The United States is expected to end the ban that currently prevents transgender people from serving openly in the nation’s military by July 2016.
The decision follows more than a year of negotiations on how to handle the proposed change in policy, which comes almost five years after the end of the infamous Don’t Ask, Don’t tell policy which was put in place during the Bill Clinton administration, banned gays and lesbians from serving openly in the US military.
Roddy Flynn, Executive Director of the LGBT Equality Caucus explained, “The repeal of Don’t Ask Don’t Tell was an important step forward, but LGBT equality is not complete if the transgender community is left behind.”
“Transgender service members should not have to hide their identity to serve their country. For too long these courageous soldiers have been forced to serve in silence. Thanks to this new policy, we will have a stronger, more focused and more just military.”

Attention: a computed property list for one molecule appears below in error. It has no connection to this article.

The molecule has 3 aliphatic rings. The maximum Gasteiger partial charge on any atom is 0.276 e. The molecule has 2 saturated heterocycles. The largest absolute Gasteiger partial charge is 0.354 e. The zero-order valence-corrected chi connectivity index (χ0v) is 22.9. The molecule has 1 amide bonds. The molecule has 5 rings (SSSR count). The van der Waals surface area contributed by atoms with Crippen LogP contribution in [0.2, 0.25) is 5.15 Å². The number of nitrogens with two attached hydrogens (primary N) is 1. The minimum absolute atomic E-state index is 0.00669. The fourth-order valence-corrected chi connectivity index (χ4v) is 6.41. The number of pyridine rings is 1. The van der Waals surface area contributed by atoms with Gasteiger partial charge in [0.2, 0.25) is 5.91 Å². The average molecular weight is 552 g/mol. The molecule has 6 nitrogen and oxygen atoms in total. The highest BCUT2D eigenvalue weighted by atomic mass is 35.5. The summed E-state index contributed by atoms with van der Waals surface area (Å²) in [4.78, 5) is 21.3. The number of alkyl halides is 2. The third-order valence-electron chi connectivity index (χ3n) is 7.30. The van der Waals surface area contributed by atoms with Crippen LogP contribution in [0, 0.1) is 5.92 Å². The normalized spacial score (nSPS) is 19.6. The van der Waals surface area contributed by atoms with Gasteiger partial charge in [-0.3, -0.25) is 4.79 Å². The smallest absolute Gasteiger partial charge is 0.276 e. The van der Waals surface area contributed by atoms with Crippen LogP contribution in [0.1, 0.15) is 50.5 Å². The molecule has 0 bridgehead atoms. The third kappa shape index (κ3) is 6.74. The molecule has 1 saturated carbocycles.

Decision this week
Reports from USA Today indicate that leading US military officials are planning to meet this week to finalise details of the proposed transgender ban to be signed off by Deputy Defence Secretary Bob Work by June 29.
Final approval to remove the transgender ban in the United States military will come from Defence Secretary Ash Carter who earlier stated that the ban would be lifted unless a review showed that doing so would have “adverse impact on military effectiveness and readiness.”
Last Updated on Jun 27, 2016